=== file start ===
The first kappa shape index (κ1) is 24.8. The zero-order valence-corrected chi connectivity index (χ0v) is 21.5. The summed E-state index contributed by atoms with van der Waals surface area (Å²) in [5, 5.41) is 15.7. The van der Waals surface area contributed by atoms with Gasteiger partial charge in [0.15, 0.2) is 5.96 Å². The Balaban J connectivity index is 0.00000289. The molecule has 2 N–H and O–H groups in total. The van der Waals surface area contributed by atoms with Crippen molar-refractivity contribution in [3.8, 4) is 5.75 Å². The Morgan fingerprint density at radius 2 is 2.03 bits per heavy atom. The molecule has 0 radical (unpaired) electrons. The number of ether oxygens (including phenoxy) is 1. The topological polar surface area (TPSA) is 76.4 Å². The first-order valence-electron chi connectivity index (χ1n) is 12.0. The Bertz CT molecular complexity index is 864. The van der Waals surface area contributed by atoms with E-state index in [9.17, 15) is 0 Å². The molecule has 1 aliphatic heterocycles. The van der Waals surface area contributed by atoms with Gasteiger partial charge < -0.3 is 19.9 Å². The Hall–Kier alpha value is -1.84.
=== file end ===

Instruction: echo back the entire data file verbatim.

The first kappa shape index (κ1) is 24.8. The zero-order valence-corrected chi connectivity index (χ0v) is 21.5. The summed E-state index contributed by atoms with van der Waals surface area (Å²) in [5, 5.41) is 15.7. The van der Waals surface area contributed by atoms with Gasteiger partial charge in [0.15, 0.2) is 5.96 Å². The Balaban J connectivity index is 0.00000289. The molecule has 2 N–H and O–H groups in total. The van der Waals surface area contributed by atoms with Crippen molar-refractivity contribution in [3.8, 4) is 5.75 Å². The Morgan fingerprint density at radius 2 is 2.03 bits per heavy atom. The molecule has 0 radical (unpaired) electrons. The number of ether oxygens (including phenoxy) is 1. The topological polar surface area (TPSA) is 76.4 Å². The first-order valence-electron chi connectivity index (χ1n) is 12.0. The Bertz CT molecular complexity index is 864. The van der Waals surface area contributed by atoms with E-state index in [9.17, 15) is 0 Å². The molecule has 1 aliphatic heterocycles. The van der Waals surface area contributed by atoms with Gasteiger partial charge < -0.3 is 19.9 Å². The Hall–Kier alpha value is -1.84.